By Tony Attwood
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There is no doubt that the technology is available. The Premier League could easily set up its own streaming service along the lines of Netflix and make all its matches available to view to anyone who wants to buy into the service.
This would give the League clubs total control over their “product” allowing them to fit kick-off times and days to their broadcasting schedule and to the demands of both UK and overseas viewers.
Since the whole service would be under their control rather than sold via an outside operator such as BT Sport or Sky Sport the full profit would come into the clubs. Meanwhile, the fans would not be forced to buy into the whole Sky or BT service, paying for a vast amount of product that they had no interest in whatsoever.
It would result in a significant decrease in revenue to BT and Sky, and a significant increase to the clubs.
In such a scenario, more matches and lower prices looks like a win-win situation but of course this means that there is now a monopoly supplier going direct to the public, which in turn means that the public – the supporters in this case – has no real say in what happens.
Actually that would not mean too much difference since us fans currently have no say in what happens. But there could be some benefits.
One might be the removal of the endless changes of kick-off days and times. Since every game would be available live on TV everything could be planned in advance.
But would the actual fans in the stadium still be there? Would people bother with season tickets when football on TV is cheaper than before, and every match is available?
I suspect so, providing the clubs get a grip and don’t continue to take the paying supporter in the ground for granted. Paying supporters will put up with a lot for the experience of “being there”. To see that this is true you only have to go to a game as an away supporter once or twice to see just how awful the experience can be.
And besides, with more and more money coming into the clubs directly there would be no need to force the price of tickets up and up. If fans stop turning up for games at the current prices, the prices can be dropped. Certainly what the TV watching audience don’t want is to see half-empty grounds.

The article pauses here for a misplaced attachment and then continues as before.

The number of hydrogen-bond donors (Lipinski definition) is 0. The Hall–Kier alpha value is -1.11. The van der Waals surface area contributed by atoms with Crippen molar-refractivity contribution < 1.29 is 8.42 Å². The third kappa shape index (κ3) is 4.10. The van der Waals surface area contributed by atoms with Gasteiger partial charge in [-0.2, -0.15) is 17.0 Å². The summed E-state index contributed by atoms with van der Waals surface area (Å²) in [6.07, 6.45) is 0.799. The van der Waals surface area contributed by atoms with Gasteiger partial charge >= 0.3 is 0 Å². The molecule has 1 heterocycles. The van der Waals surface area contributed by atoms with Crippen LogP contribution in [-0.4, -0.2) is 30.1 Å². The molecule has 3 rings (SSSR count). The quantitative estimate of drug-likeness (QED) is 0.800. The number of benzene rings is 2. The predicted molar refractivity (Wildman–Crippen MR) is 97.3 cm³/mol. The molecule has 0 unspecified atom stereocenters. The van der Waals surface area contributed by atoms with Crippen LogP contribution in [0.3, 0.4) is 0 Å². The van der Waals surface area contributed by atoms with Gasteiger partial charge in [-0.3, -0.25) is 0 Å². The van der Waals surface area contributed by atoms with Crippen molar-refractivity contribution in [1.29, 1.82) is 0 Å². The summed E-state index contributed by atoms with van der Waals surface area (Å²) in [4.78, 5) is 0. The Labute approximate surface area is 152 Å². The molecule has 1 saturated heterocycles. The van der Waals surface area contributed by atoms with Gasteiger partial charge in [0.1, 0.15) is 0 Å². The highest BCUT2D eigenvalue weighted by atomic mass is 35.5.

Such a development will, of course, strike fear into the likes of BT Sport and Sky because they will lose the goose laying the golden egg. Sky has already suffered a lot from the advent of movie streaming services and now would find its other major source of income – football – vanishing from its screens.
And undoubtedly if football makes a go of this project, so will other sports. F1 would surely follow.
Amazon, who have helped the Premier League experiment with the idea of all matches available might get the contract from the PL, but it would make more commercial sense for the PL to own the whole system itself and simply say to Amazon, thanks for your help, now go away.
Of course what could really boost audience numbers would be a system that was fan friendly – but this may be too much to ask for. A situation in which all PL games were available live, but fans only had to pay for the right to watch each individual club if that’s all they wanted – at the same time with the cost of going to matches in person greatly reduced (something the clubs could afford because they would be selling their TV presentations direct to their audience.
The problem is that this fans nirvana of all games available to everyone at a much lower cost without having to buy in matches that are of no interest and indeed sports that are of no interest is utterly against the way football has worked for years.
Added to which it puts all the power in the hands of the PL / PGMO alliance, meaning that any real discussion about what is actually happening in terms of match-fixing and the like would be even more of a dream than it is now. The Premier League would have absolute power over what was broadcast and how it was broadcast, and as we know, absolute power corrupts absolutely.
It is not impossible to imagine hundreds of thousands of fans having their season tickets removed from them because of their failure to behave in keeping with the League’s own defined TV personality, (or indeed their failure to turn up for games). After all WHU are already in the process of banning fans for wearing certain t-shirts, so why not ban them for joining in certain chants? The WeCareDoYou alliance bemoan the soullessness of the Arsenal Stadium so why not ban those fans who don’t make any noise?
We know that fan behaviour can have a massive impact on a club – just look at the impact on Arsenal of the Wenger Out movement and all that follows. The club has been turned from one that had the second-longest run in the Champions League in the history of the game, to a club that is now having its worst run (in terms of league victories) in over 100 years. All in the space of four seasons. That is quite an expression of fan power.
What the clubs want is absolute control – and it is now available to them, if they want to take it. I suspect they will, and Sky and BT are about to see the golden goose waddle off.
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